Revenue NSW has issued a Revenue Ruling that exempts Australian based developers that are 'foreign persons' from surcharge purchaser duty and surcharge land tax for new home development. The Ruling operates from 5 March 2018, when the legislation that was announced in the 2017/18 Budget came into effect.
The Ruling outlines when the Chief Commissioner will consider granting an exemption to an Australian corporation that is a 'foreign person' from paying surcharge purchaser duty on a transfer of residential related property or surcharge land tax for residential land. If the Ruling applies, a corporation may also be eligible for a refund of surcharge payments already made.
An Australian corporation is a corporation registered under the Corporations Act that is otherwise a 'foreign person' for NSW duty and land tax purposes, and includes an Australian corporation acting as trustee.
Snapshot of the current duty and land tax regimes
Surcharge purchaser duty
Surcharge purchaser duty is charged on various transactions, including transfers (and an agreement for the transfer) of residential related property in New South Wales by a 'foreign person'. A foreign person can be an individual, a corporation, the trustee of a trust, a foreign government, a foreign government investor and general partners of limited partnerships.
'Residential-related property' includes residential land and an option to purchase residential land in NSW. Residential land is broadly defined and includes land on which there is a building under construction that, when completed, will constitute one or more dwellings. Land used for primary production is excluded from the definition of residential land.
Duty is charged on a sliding scale up to 5.5%, and for residential land exceeding $3 million a premium rate of up to 7% applies. The surcharge duty rate for agreements entered into on after 1 July 2017 is 8% and is in addition to the duty already payable for the transaction.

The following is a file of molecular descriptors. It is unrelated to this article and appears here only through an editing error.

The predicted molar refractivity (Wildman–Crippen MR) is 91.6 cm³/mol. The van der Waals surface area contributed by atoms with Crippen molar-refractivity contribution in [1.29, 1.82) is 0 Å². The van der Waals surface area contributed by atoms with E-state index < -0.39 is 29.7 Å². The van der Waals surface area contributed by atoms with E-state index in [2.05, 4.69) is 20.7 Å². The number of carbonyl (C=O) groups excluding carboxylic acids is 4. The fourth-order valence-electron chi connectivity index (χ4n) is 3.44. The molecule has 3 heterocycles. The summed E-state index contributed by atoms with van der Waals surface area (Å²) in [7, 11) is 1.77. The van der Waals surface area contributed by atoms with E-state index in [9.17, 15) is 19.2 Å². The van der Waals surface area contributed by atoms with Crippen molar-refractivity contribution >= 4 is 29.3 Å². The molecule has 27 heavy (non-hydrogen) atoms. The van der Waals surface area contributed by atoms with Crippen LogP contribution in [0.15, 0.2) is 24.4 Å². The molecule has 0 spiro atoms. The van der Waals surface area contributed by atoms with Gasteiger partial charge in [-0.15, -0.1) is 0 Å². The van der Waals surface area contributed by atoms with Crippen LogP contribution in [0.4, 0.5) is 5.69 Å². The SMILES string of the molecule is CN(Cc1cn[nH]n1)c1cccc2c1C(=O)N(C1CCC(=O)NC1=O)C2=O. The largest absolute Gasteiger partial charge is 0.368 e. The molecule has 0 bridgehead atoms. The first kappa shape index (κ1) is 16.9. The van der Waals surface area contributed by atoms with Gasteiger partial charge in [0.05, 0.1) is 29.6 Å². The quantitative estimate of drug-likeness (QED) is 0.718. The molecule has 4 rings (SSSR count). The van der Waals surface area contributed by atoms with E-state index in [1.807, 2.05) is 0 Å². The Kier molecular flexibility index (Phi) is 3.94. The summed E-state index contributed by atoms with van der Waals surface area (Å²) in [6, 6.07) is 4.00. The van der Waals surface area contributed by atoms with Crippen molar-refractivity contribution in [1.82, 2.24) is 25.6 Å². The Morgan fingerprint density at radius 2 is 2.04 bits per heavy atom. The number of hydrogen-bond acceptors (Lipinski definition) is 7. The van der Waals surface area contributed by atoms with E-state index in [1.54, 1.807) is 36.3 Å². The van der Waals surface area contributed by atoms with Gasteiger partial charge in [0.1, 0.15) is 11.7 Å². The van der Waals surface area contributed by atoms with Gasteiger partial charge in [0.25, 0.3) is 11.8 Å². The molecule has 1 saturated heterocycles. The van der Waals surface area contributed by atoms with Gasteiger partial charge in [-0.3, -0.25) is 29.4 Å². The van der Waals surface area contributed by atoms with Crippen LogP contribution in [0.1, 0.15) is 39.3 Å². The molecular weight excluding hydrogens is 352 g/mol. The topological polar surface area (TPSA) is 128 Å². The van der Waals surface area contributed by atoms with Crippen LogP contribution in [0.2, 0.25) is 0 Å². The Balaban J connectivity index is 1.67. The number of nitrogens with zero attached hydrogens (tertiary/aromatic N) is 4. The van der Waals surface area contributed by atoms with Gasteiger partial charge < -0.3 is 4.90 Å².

Surcharge land tax
Surcharge land tax is imposed on residential land owned by a 'foreign person' in New South Wales as at midnight on 31 December in a year.
Broadly, land tax is imposed at a rate of 1.6% of the land value between the land tax threshold ($629,000 in 2018) and $3,846,000, and 2% applies over that value. The land tax surcharge rate is 2% for the 2018 land tax year onwards. The surcharge is in addition to any land tax already payable.
In what circumstances will the Chief Commissioner be satisfied the Australian corporation is entitled to a refund?
An Australian corporation will be entitled to a refund where it has paid an amount of surcharge purchaser duty or surcharge land tax and:
- a new home has been constructed on the land by the corporation (or a related body corporate) and sold by the corporation to an unrelated third party without the home having been used or occupied before completion of that sale, other than as a display home; or
- the land has been subdivided by the corporation for new home construction and sold by the corporation after the issue of a subdivision certificate.
Are there timing restrictions on when a refund will be given?
Surcharge purchaser duty may only be refunded if the refund application is made within 12 months after the completion of the sale of the new home or the issue of the subdivision certificate and no later than 10 years after completion of the transfer of the residential-related property to the corporation.
Surcharge land tax may only be refunded if the refund application is made within 12 months after completion of the sale of the new home or the issue of the subdivision certificate and:
- if completion of the transfer of the residential land to the Australian corporation concerned occurred before 21 June 2016 – not later than 21 June 2021; or